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Available Services

ATR connects program participants with a wide range of recovery support services.

Through its electronic service management system, ATR pays for many services not currently covered by third-party health insurance (MassHealth or private insurance), state funding through the Bureau of Substance Addiction Services (BSAS), or other government-funded programs. ATR coordinators work with program participants to identify the appropriate mix of recovery supports and connects them to ATR service providers. For a full list of services, please visit our ATR Menu of Services (English) (Spanish).

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Participants are given a fund of money that can be used to cover some of their basic needs and their children’s needs.  They work with their ATR Coordinator to determine the best use of this fund.
ATR can purchase desperately needed basic needs items, such as clothes, food, hygiene products, children’s needs, cell phones, transportation passes, driver’s licenses, state IDs, or other necessities.
Providers offer the service in several different ways:
  • Personal Shopping: the provider takes the participant shopping for the products (like clothes, winter coats, hygiene products), and pays for the purchase. 
  • Bill Paying Service: the provider writes out a check on behalf of the participant for a purchase or bill.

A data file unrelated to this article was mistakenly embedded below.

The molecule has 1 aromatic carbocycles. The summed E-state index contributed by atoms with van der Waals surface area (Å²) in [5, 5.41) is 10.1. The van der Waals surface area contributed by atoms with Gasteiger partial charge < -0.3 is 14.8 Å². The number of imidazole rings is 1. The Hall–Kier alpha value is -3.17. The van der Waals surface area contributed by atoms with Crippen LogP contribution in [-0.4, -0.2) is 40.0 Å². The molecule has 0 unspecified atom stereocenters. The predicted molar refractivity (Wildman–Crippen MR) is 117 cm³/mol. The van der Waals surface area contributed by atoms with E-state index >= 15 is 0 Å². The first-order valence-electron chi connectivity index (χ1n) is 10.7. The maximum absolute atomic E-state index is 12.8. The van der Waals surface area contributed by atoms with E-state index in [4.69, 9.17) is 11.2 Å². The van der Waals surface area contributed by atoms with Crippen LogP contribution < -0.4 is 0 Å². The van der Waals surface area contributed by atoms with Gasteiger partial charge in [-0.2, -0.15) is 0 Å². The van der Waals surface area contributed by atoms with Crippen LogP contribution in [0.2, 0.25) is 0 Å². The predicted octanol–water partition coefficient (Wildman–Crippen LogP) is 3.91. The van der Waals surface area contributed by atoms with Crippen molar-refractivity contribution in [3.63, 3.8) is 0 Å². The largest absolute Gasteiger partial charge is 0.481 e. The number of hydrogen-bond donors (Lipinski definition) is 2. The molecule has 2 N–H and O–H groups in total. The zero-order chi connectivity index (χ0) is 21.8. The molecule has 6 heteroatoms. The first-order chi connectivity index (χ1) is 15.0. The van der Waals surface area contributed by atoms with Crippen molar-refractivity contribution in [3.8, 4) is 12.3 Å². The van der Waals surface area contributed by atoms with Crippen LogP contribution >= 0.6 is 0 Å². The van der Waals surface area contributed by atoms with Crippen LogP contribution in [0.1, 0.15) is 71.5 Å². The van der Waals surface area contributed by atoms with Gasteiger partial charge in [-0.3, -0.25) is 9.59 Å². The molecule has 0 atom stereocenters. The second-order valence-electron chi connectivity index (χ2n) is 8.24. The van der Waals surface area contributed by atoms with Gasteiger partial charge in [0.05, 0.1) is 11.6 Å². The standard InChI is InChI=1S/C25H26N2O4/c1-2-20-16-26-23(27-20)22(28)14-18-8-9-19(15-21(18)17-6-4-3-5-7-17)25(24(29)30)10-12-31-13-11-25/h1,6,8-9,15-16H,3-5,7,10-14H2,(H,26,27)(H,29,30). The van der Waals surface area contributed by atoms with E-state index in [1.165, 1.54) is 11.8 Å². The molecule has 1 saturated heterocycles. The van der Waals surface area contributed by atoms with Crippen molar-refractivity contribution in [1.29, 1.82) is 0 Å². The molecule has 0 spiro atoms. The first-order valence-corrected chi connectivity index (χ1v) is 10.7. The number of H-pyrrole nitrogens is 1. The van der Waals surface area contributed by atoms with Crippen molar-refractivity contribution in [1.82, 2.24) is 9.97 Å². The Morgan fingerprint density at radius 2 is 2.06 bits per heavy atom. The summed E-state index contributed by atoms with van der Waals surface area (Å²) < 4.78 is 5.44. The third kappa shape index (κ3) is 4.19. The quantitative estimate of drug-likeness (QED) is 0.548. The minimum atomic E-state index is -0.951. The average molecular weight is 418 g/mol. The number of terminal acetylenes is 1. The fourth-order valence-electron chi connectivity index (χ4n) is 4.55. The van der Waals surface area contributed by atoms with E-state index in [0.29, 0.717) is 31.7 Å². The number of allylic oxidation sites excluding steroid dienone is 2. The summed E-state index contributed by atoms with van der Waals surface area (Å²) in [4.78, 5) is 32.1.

• Motor Vehicle Registry:  Very often individuals do not have any form of identification. ATR will pay for the participant to go to the Registry of Motor Vehicles to obtain a state ID or even a drivers license or permit. ATR will also pay for individuals to get certified copies of birth certificates necessary to obtain identification cards.
  • Transportation: ATR provides transportation passes to enable participants to access recovery support services offered by ATR and outside recovery support providers. Participants are also able to keep appointments with probation, doctors, counseling, job training, and other basic needs that may be pivotal to their recovery.

Meeting basic needs and spending a little time can make a huge difference.

The Career Building Initiative helps participants get ready to enter the job market. It includes “job readiness” programs, which are like boot camp for how to get a job, and occupational training programs in specific fields, such as culinary, hospitality, office work, commercial cleaning, and building trades. 

All the job training programs have been selected because they train in fields that will hire individuals who have a criminal record. The Career Building Initiative can even help participants get their CORI (Criminal Offender Record Information) sealed, if eligible. If people are willing to work hard, ATR is willing to work hard to get them a job!
ATR will also pay for various items that can help a participant access an education. Examples include:
  • Paying for an inexpensive laptop for taking class notes and completing assignments
  • Paying for partial tuition costs at an educational institution